Skepticism

Skepchick Quickies, 10.20

Jen

Jen is a writer and web designer/developer in Columbus, Ohio. She spends too much time on Twitter at @antiheroine.

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26 Comments

  1. Unusually for me, I am going to defend Sony’s decision on this one. The Koran is the domain of Muslims, and it’s forbidden in Islam to set the Koran to music. The inclusion of the music was an oversight, and not a deliberate decision, and it’s sensible to correct that oversight. Had Sony known in advance that the music contained parts of the Koran, they wouldn’t have allowed it in the game. And neither should they, there is plenty of music in the world that doesn’t have the Koran in. Now they know, they’re taking steps to have it removed. I think that’s a sensible commercial decision.

    The MASSIVE MARKETING CYNIC in me suspects this is a manufactured issue for publicity, but I won’t voice that thought. Oh, oops.

  2. Well I’ll give credit to the Muslim Gamers at least they didn’t call for the death of Sony executives for their offense of the Muslim stories. It is curious though that a Muslim is allowed to write and publish songs seemingly without offense. Or am I missing something, I’ll admit my knowledge of such things is very limited. Is it ok for a Muslim to do this? If so then I could have no sympathy for someone who is offended because others don’t except their discrimination of others as valid.

  3. @tkingdoll: I don’t know, if the passages in the songs were a few lines about leprechauns from some ancient Irish folk story, and the Irish were getting pissy about the misappropriation of the faerie folk, would anyone give two seconds of consideration toward replacing the music?

    Religion is cultural mythology in the same way, but still is held in higher regard, even among nonbelievers. I don’t think it should be.

  4. This LBP thing pisses me off so much… this game has already been delayed for a billion other stupid reasons, and now THIS comes along. I don’t understand why Muslims can’t just boycott the game, or simply not play the stupid thing… why do they have to insist on changing it for everyone else? That’s just selfish, and there’s no way around that.

    @tkingdoll:
    “there is plenty of music in the world that doesn’t have the Koran in it.”
    That’s like saying one should censor their music because there’s plenty of better words than ‘fuck’ to express yourself. I disagree strongly.

    Bottom line is I just want to play this goddamn game. Anything that gets in my way just pisses me off.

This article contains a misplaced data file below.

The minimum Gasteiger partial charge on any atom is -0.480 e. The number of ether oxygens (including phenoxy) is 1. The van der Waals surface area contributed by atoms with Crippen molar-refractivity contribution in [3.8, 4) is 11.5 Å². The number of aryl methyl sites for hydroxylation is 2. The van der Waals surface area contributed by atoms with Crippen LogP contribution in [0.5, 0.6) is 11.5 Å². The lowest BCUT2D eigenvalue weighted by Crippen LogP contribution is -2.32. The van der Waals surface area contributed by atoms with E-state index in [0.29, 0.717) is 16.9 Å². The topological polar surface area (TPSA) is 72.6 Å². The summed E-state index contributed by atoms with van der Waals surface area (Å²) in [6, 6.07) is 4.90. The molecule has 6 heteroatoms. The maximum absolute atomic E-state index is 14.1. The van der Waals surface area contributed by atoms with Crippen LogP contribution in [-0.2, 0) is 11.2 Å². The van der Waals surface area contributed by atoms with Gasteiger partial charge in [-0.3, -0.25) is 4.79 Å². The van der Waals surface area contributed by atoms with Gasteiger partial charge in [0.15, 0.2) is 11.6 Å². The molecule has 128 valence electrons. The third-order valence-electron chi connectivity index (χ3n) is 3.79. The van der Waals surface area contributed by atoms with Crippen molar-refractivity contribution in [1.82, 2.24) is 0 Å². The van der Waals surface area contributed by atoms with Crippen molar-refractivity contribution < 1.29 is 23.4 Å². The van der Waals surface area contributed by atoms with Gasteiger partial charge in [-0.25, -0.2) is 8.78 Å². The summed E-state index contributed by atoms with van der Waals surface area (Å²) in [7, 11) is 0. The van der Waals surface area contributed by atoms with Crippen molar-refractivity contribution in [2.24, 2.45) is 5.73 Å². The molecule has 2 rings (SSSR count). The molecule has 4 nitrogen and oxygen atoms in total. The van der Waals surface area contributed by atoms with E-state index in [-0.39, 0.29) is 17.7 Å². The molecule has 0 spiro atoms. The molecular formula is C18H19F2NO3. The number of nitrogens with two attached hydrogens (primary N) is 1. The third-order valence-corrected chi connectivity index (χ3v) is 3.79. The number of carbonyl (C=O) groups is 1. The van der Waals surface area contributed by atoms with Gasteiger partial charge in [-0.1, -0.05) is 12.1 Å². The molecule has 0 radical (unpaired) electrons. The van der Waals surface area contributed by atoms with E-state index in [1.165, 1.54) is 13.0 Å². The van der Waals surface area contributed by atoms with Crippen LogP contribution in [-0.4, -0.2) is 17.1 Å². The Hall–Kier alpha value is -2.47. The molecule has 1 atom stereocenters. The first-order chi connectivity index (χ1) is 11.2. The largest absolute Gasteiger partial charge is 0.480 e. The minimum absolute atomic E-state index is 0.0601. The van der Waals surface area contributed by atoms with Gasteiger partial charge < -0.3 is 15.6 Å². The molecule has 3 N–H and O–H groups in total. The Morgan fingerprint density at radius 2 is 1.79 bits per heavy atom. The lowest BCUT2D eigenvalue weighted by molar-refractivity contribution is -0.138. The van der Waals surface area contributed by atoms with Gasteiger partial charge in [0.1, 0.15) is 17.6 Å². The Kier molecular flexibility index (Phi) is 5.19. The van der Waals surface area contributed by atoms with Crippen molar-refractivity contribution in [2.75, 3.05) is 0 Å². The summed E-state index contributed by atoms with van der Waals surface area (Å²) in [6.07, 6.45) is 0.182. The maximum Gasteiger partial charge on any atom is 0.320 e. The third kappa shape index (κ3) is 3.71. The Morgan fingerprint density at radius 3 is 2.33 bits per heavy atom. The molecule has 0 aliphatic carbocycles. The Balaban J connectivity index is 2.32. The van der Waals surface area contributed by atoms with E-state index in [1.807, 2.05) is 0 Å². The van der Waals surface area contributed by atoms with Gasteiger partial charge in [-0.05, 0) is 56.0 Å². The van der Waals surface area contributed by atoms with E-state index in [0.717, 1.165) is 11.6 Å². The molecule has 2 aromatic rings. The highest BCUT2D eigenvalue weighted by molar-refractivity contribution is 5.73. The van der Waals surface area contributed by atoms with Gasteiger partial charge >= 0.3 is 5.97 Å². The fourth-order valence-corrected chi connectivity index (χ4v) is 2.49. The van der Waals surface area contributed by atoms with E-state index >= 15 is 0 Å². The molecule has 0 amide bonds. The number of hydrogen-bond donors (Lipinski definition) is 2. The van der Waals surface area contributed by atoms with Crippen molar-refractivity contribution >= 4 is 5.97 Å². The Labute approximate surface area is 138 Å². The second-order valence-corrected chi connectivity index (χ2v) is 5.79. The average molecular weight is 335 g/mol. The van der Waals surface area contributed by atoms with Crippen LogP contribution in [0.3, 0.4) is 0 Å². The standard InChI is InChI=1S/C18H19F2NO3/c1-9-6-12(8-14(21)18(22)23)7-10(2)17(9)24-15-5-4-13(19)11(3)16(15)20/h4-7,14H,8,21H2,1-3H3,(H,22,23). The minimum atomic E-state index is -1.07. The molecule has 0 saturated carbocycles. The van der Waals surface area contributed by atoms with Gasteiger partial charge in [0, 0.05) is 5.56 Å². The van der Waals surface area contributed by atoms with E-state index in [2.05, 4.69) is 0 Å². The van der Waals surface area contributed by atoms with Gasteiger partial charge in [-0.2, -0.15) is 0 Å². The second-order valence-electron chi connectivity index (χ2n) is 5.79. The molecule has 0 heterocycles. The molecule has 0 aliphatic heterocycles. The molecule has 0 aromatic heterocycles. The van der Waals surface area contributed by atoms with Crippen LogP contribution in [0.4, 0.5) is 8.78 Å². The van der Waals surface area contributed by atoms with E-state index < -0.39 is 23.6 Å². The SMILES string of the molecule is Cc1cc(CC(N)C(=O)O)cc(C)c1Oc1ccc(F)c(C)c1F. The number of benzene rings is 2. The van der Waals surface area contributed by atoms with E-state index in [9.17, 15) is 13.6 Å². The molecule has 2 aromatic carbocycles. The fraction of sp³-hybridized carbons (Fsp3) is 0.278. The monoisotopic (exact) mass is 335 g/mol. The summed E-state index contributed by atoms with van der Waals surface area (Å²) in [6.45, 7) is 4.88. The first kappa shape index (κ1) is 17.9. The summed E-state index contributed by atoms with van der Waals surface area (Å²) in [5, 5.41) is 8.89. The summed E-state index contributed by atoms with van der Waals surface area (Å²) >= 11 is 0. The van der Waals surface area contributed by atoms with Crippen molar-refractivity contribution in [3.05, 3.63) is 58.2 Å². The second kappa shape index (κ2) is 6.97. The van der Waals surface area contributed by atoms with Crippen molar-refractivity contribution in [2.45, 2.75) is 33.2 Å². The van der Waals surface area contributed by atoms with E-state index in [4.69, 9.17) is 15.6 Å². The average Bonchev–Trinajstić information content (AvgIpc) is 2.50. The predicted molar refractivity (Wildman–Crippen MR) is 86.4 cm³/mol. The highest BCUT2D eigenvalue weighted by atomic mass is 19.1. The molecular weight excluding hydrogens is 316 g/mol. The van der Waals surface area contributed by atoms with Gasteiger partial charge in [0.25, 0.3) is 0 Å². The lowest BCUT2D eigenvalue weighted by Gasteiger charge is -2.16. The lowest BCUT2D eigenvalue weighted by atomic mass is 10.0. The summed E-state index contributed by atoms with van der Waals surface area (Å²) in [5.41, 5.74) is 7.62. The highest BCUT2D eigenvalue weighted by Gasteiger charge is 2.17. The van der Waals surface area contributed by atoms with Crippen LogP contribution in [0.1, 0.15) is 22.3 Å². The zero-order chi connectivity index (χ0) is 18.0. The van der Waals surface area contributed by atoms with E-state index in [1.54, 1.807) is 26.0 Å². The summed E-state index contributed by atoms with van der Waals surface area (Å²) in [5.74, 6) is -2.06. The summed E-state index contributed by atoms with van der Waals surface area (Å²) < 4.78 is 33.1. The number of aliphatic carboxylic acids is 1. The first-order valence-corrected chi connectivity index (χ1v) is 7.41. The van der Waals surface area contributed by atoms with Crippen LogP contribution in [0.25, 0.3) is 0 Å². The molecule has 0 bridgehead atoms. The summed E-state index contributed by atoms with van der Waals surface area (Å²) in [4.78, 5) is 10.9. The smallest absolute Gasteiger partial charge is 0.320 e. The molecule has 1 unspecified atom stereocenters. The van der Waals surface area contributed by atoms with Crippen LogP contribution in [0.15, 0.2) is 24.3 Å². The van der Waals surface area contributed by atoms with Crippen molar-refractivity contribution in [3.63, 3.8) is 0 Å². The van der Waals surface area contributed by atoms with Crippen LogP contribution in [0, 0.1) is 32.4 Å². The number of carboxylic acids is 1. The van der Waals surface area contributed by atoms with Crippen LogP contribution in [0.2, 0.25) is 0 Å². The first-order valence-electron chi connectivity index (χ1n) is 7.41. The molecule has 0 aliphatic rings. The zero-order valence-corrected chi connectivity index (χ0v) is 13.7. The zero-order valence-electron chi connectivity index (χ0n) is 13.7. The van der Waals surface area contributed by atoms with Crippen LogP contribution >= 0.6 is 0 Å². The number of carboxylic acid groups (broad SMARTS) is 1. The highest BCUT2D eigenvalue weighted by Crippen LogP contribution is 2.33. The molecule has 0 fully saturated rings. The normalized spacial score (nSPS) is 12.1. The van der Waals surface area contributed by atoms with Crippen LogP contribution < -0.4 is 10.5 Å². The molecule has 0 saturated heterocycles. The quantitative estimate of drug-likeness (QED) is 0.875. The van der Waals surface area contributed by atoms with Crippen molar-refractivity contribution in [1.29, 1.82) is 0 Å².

5. Ooxman, if a family game turned out to accidentally contain the word ‘fuck’, then Sony would withdraw it faster than you can say ‘someone’s gonna get fired’.

    The alternative is to just be inflammatory. Why bother? Just change the game, they didn’t intend for it to have words from the Koran in, and now they know it does, they don’t want them there. I don’t blame them. Muslim fundies, as rare as they are, can be nutters. Most Muslims in the West are unlikely to give two hoots about this, and I am pretty sure there has been no outcry. This is a pre-emptive step by Sony to remove something that shouldn’t have been there in the first place. This also helps to ensure that Muslim kids aren’t stopped from buying the game by parents who might be biased by media reports about the inclusion (religious community pressure being what it is). If you’re going to be mad at someone for the additional delay of the game, be mad at the idiot who didn’t check the origin and lyrics of the music before putting it in the game. The fault is theirs and theirs alone, as it would be if the music turned out to have the Somalian words for “I like screwing children” in it. The point is not the potential offense caused, the point is not checking thoroughly in the first place. If this was something Western that Muslims might object to (say, nudity), then I think it’s fair to say “get bent, you aren’t inflicting your values on us”, but the Koran is a Muslim holy text, and I think Sony is sensible to respect that.

    Equally, I think Sony was wrong in their handling of the Manchester Cathedral issue, although that is a public building, but then again I can’t remember the last time a Christian fundie blew anything up so Sony might be less inclined to worry about it. But you can bet that they don’t do it again. And oh look, here they are, trying to avoid doing it again. Good for them.

  6. I’m with TK on this one. If the backlash to the game’s music had included threats or more violent rhetoric, I’d have a different opinion – but the objection civilly asked for a correction and threatened nothing. I don’t think this is so much a case of Sony bowing to extremist pressure, but trying to respectfully address concerns of customers who expressed their concerns respectfully in the first place. Even if I personally feel it’s a bit ridiculous to get so worked up over, if I were Sony, I’d probably do the same thing.

  7. Jen, that raises an interesting question: if you respond in a disproportionate manner, does that remove any validity your objection may have?